The Beatles Dropped 'Abbey Road' 50 Years Ago — but This London Music Tour Will Make You Feel Like It Was Just 'Yesterday'
Stephen Channell knows how to take a good photo.
The 25-year veteran of the music industry-turned cabbie and tour guide (and now shutterbug) stood in the middle of the street, lining four of us up. “Wait, which leg are we starting with?” I quickly asked. This photo, after all, takes some coordination.
On the count of three and with cars waiting we took off on the right foot, swinging our arms in time like countless tourists have done before us, recreating the "Abbey Road" album cover, nearly as infamous as the Beatles themselves.
Fifty years later, that iconic album — the last the Beatles made as a group and released in the UK on Sept. 26, 1969 — still resonates. And tracing the city’s music history remains a favorite pastime for many visitors.
“I kept getting asked, especially by American tourists, about Abbey Road and on the way to Abbey Road I would say ‘do you know Paul McCartney lives around the corner? Do you know where Jimmy Page lives? Do you know where Freddie Mercury’s house is?’” Channell, who runs Rock Cab Tours, told Travel + Leisure. “And of course I had this wonderful light bulb moment, I said, ‘You know what, there’s a bit of a business in this.’”
For decades, Channell worked for record labels selling to major shops like Tower Records, but eventually gave it up to become a cab driver, taking what is known as “The Knowledge” in 2011 to get his license. Last year, he started Rock Cab Tours and led 26 tours. So far this year, he’s done more than 60.
“I became a cab driver and thought I was going to sail off into the sunset and leave the music industry behind and then I kind of missed it,” he said, demonstrating his impressive playlist with classics like Elton John’s “Saturday Night's Alright for Fighting” playing as we rounded London’s tight corners, weaving our way from one rock legend’s house to another.
Pulling up to Freddie Mercury’s former home with “Don’t Stop Me Now” gleefully playing in my head, I noticed we weren’t alone in paying our respects in front of the large complex. Nor were we alone the next day in appreciating the intricacy and genius of Jimi Hendrix’s guitar playing as we walked through his flat at Handel & Hendrix in London, a guitar placed on the bed as if the rockstar himself had just set it down in a room draped with tapestries and rugs so saturated with color it felt like he must still be there.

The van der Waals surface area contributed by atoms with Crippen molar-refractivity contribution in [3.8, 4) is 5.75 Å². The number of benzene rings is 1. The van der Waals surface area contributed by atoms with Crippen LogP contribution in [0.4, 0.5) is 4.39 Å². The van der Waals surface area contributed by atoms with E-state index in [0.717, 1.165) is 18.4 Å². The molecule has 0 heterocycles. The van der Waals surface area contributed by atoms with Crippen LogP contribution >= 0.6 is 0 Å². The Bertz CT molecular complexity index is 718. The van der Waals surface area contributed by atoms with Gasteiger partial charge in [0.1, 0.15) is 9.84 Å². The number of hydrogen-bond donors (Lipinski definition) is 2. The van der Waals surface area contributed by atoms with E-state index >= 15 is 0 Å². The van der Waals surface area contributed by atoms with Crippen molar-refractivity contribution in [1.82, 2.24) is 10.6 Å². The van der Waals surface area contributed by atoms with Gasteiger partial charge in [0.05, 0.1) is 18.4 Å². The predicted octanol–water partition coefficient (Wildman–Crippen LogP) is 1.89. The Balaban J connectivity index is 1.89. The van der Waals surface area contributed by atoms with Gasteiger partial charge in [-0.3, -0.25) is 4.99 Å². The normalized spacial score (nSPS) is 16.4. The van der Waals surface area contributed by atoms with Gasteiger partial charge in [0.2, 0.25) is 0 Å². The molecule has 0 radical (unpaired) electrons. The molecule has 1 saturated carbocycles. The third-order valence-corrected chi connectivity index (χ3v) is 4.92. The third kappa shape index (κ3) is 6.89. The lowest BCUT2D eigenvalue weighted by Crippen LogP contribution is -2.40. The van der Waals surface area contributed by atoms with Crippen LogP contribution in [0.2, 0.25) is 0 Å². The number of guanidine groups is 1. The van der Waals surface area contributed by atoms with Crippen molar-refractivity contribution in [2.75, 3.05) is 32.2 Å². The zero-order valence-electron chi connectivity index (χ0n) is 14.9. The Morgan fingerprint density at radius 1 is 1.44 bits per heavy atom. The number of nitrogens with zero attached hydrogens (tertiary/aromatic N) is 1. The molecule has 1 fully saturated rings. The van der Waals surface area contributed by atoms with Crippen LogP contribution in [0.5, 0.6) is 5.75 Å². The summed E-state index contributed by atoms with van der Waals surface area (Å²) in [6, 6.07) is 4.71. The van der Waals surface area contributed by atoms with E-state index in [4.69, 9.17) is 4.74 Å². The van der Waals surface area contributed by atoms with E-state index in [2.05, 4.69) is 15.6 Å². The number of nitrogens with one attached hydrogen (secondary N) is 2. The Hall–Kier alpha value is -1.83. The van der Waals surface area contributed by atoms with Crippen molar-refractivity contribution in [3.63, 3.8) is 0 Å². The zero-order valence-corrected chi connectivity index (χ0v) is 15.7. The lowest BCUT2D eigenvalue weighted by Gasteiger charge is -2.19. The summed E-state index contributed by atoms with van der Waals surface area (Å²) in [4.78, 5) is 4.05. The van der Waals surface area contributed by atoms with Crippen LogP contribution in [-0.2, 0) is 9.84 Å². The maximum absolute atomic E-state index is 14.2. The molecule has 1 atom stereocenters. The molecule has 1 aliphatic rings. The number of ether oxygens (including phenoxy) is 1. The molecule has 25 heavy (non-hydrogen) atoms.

London’s musical history is visible around nearly every corner: From the rich burgundy velvet chairs and rock-mural-covered loading dock at the Royal Albert Hall to the life-size statue of Amy Winehouse in Camden Market, her slight figure a nonetheless imposing presence among the food stalls and foot traffic. It’s even in the small jazz clubs like The Jazz Cafe in Camden where experimental and new music is allowed to thrive, a hazy sound enveloping you as you sit above it, sipping a sour cocktail.
A couple of days later and many miles covered, I met up with Antony Robbins, a tour guide who seemed to float through the city with a dazzling and contagious energy as if the music of the streets itself was pulling him along. Zooming through busy and bustling roads, Robbins told the story of how the hand jive was invented in a crowded coffee bar and how John Lennon once guarded a public toilet.
It was with that characteristic passion that Robbins guided me through Soho, and with that same characteristic fervor that London as a whole seems to protect its musical culture.
When I finally got home the next day, pulling out a small wind-up music toy that played an almost unrecognizable version of “Here Comes the Sun” — a tune that will forever remind me of the joy of watching my sister walk down the aisle at her wedding — I thought what better way to celebrate the 50th anniversary of Abbey Road than with the understanding that though something may be over, it never really goes away.